The Landsat Data Continuity Mission, eighth in the Landsat series of satellites continuously observing Earth's land surfaces since 1972, was launched at 1:02 EST, the space agency reported Monday.
The solar arrays deployed 86 minutes after launch, providing power for the satellite which is on course to reach its operational, sun-synchronous polar orbit 438 miles above Earth within two months, NASA officials said.
"Landsat is a centerpiece of NASA's Earth Science program, and today's successful launch will extend the longest continuous data record of Earth's surface as seen from space," NASA Administrator Charles Bolden said.
"This data is a key tool for monitoring climate change and has led to the improvement of human and biodiversity health, energy and water management, urban planning, disaster recovery and agriculture monitoring -- all resulting in incalculable benefits to the U.S. and world economy."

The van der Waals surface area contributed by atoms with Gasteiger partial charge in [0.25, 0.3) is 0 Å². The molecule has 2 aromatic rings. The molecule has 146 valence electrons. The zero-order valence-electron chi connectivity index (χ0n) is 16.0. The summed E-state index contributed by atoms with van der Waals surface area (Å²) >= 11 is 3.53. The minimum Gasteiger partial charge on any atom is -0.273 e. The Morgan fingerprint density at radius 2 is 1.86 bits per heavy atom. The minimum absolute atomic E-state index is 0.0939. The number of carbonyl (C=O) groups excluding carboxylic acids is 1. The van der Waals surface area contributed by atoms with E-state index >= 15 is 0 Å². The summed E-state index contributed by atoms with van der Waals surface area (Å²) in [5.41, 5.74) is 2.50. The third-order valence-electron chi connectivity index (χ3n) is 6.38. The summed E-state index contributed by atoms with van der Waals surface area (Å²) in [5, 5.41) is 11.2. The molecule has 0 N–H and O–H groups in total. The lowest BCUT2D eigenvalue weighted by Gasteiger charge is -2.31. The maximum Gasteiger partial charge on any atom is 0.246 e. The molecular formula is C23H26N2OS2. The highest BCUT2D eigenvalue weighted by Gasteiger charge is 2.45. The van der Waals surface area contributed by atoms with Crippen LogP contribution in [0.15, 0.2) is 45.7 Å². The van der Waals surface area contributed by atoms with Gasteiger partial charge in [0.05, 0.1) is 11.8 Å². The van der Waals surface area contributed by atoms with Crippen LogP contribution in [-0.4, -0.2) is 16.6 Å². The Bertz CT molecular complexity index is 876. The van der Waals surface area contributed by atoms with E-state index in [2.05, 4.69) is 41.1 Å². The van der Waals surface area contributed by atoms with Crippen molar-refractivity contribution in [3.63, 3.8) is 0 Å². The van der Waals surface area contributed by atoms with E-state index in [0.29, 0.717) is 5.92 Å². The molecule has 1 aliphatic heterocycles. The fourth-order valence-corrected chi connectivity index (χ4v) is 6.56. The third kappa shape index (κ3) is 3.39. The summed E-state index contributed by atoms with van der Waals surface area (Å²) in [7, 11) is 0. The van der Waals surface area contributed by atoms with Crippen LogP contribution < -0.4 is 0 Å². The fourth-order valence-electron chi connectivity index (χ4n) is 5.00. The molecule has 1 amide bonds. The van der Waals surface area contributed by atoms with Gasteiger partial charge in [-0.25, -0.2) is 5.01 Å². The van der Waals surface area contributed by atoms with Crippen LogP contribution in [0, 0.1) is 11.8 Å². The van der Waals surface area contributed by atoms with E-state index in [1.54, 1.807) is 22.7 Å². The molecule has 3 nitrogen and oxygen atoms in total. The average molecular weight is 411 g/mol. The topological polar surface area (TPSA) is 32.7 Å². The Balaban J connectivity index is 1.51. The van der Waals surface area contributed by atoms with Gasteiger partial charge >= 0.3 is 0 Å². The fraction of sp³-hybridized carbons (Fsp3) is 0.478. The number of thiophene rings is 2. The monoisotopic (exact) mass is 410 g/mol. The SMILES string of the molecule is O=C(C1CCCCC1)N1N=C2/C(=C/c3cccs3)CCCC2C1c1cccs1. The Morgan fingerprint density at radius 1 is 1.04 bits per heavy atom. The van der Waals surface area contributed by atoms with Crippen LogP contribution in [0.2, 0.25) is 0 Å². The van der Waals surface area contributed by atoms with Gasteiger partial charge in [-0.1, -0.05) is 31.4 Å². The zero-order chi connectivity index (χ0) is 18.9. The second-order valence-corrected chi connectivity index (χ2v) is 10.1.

Following a check-out phase for the next three months, NASA will transfer control to its mission partner, the Department of the Interior's U.S. Geological Survey.
"Landsat has been delivering invaluable scientific information about our planet for more than forty years," Interior Secretary Ken Salazar said.
"It's an honor to be a part of today's launch to ensure this critical data will continue to help us better understand our natural resources and help people like water managers, farmers, and resource managers make informed decisions."